By The Associated Press
A federal appeals court on Friday upheld a key provision of the Voting Rights Act, rejecting an Alabama county's challenge to the landmark civil rights law.
The provision requires state, county and local governments with a history of discrimination to obtain advance approval from the Justice Department, or from a federal court in Washington, for any changes to election procedures. It now applies to all or parts of 16 states, including Arizona.
In a 2-1 decision, the U.S. Court of Appeals for the District of Columbia Circuit said that Congress developed extensive evidence of continuing racial discrimination just six years ago and reached a reasonable conclusion when it reauthorized section 5 of the law at that time.
Judge David Tatel wrote for the majority that the court owes deference to Congress' judgment on the matter.
"Congress documented hundreds of instances in which the attorney general, acting pursuant to section 5, objected to proposed voting changes that he found would have a discriminatory purpose or effect," Tatel wrote.
Tatel said that in reauthorizing the law in 2006, Congress found serious and widespread intentional discrimination. The attorney general blocked discriminatory voting changes on 626 occasions, while state and local units of government withdrew over 800 proposed voting changes in response to Justice Department inquiries, Tatel said in summarizing the evidence Congress compiled.
In dissent, Judge Stephen Williams said the Voting Rights Act "imposes rather extraordinary burdens" based on information about discrimination that is several decades old.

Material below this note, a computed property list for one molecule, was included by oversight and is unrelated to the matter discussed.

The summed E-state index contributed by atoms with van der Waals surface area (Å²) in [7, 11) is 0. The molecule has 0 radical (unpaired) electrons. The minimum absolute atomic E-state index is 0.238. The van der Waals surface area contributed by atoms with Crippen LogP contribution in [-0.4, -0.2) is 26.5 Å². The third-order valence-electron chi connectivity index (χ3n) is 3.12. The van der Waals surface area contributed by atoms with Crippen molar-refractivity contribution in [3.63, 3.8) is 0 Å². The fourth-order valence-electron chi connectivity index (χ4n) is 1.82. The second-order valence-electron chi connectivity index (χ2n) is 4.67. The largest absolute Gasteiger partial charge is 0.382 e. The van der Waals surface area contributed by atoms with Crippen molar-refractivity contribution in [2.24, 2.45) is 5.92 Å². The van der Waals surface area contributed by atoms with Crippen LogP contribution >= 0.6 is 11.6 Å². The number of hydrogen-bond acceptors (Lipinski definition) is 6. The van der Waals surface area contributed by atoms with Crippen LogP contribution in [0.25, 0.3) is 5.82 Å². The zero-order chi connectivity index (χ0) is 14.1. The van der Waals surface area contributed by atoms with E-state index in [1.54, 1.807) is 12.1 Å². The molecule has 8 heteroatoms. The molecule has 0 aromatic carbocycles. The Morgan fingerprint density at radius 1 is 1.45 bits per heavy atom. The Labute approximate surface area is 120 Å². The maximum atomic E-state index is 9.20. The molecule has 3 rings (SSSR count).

Jurisdictions covered by Section 5 of the law were chosen based on whether they had a test restricting the opportunity to register or vote or whether they had a voter registration or turnout rate below 50 percent.
"It goes without saying that racism persists," wrote Williams. "But without more evidence distinguishing current conditions in the covered jurisdictions from those in the uncovered ones," the law's "coverage formula appears to be as obsolete in practice as one would expect" for evidence that is several decades old.
Addressing Williams's point, Tatel said the question is not whether old data is being used, but whether it helps identify the jurisdictions with the worst discrimination problems.
"If it does, then even though the formula rests on decades-old factors, the statute is rational," said Tatel.
Section 5 currently applies to the states of Alabama, Alaska, Arizona, Georgia, Louisiana, Mississippi, South Carolina, Texas and Virginia. It also covers certain counties in California, Florida, New York, North Carolina and South Dakota, as well as some local jurisdictions in Michigan and New Hampshire.